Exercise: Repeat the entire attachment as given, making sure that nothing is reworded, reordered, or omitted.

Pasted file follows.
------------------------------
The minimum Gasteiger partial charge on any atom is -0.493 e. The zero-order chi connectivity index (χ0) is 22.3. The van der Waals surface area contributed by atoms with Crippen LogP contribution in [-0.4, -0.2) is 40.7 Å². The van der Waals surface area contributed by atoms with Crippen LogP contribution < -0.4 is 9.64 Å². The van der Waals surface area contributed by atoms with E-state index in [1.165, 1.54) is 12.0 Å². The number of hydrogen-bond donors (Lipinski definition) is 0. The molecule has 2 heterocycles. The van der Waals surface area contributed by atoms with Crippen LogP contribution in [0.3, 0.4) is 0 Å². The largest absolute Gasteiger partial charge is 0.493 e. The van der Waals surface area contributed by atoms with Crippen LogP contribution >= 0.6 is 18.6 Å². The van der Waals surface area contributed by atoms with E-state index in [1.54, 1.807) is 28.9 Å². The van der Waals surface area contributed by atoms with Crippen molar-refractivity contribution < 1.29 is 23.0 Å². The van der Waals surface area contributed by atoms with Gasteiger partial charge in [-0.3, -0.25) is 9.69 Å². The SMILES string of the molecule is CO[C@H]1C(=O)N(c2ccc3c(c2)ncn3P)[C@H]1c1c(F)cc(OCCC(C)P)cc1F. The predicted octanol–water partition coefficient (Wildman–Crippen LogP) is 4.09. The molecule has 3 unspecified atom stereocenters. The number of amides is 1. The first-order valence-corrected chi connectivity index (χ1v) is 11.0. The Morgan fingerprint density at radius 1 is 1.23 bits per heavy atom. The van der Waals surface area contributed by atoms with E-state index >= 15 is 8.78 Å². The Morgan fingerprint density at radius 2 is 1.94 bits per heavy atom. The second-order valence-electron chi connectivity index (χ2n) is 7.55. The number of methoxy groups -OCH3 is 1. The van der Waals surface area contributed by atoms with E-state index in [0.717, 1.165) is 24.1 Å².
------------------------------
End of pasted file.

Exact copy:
The minimum Gasteiger partial charge on any atom is -0.493 e. The zero-order chi connectivity index (χ0) is 22.3. The van der Waals surface area contributed by atoms with Crippen LogP contribution in [-0.4, -0.2) is 40.7 Å². The van der Waals surface area contributed by atoms with Crippen LogP contribution < -0.4 is 9.64 Å². The van der Waals surface area contributed by atoms with E-state index in [1.165, 1.54) is 12.0 Å². The number of hydrogen-bond donors (Lipinski definition) is 0. The molecule has 2 heterocycles. The van der Waals surface area contributed by atoms with Crippen LogP contribution in [0.3, 0.4) is 0 Å². The largest absolute Gasteiger partial charge is 0.493 e. The van der Waals surface area contributed by atoms with Crippen LogP contribution >= 0.6 is 18.6 Å². The van der Waals surface area contributed by atoms with E-state index in [1.54, 1.807) is 28.9 Å². The van der Waals surface area contributed by atoms with Crippen molar-refractivity contribution < 1.29 is 23.0 Å². The van der Waals surface area contributed by atoms with Gasteiger partial charge in [-0.3, -0.25) is 9.69 Å². The SMILES string of the molecule is CO[C@H]1C(=O)N(c2ccc3c(c2)ncn3P)[C@H]1c1c(F)cc(OCCC(C)P)cc1F. The predicted octanol–water partition coefficient (Wildman–Crippen LogP) is 4.09. The molecule has 3 unspecified atom stereocenters. The number of amides is 1. The first-order valence-corrected chi connectivity index (χ1v) is 11.0. The Morgan fingerprint density at radius 1 is 1.23 bits per heavy atom. The van der Waals surface area contributed by atoms with E-state index >= 15 is 8.78 Å². The Morgan fingerprint density at radius 2 is 1.94 bits per heavy atom. The second-order valence-electron chi connectivity index (χ2n) is 7.55. The number of methoxy groups -OCH3 is 1. The van der Waals surface area contributed by atoms with E-state index in [0.717, 1.165) is 24.1 Å².